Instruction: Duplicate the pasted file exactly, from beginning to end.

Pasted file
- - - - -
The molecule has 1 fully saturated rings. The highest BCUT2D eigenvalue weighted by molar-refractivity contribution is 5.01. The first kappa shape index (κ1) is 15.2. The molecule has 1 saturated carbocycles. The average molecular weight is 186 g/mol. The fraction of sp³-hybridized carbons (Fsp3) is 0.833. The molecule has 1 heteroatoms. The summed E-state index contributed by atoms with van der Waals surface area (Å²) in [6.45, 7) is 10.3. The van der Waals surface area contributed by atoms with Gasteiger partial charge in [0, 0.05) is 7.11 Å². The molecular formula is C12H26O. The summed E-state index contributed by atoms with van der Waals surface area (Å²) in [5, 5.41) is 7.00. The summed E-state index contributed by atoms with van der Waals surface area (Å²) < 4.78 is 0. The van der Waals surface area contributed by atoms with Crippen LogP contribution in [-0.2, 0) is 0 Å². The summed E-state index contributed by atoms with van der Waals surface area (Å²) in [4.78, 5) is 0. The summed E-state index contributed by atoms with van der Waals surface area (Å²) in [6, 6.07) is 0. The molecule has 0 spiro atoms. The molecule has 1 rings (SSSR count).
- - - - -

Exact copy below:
The molecule has 1 fully saturated rings. The highest BCUT2D eigenvalue weighted by molar-refractivity contribution is 5.01. The first kappa shape index (κ1) is 15.2. The molecule has 1 saturated carbocycles. The average molecular weight is 186 g/mol. The fraction of sp³-hybridized carbons (Fsp3) is 0.833. The molecule has 1 heteroatoms. The summed E-state index contributed by atoms with van der Waals surface area (Å²) in [6.45, 7) is 10.3. The van der Waals surface area contributed by atoms with Gasteiger partial charge in [0, 0.05) is 7.11 Å². The molecular formula is C12H26O. The summed E-state index contributed by atoms with van der Waals surface area (Å²) in [5, 5.41) is 7.00. The summed E-state index contributed by atoms with van der Waals surface area (Å²) < 4.78 is 0. The van der Waals surface area contributed by atoms with Crippen LogP contribution in [-0.2, 0) is 0 Å². The summed E-state index contributed by atoms with van der Waals surface area (Å²) in [4.78, 5) is 0. The summed E-state index contributed by atoms with van der Waals surface area (Å²) in [6, 6.07) is 0. The molecule has 0 spiro atoms. The molecule has 1 rings (SSSR count).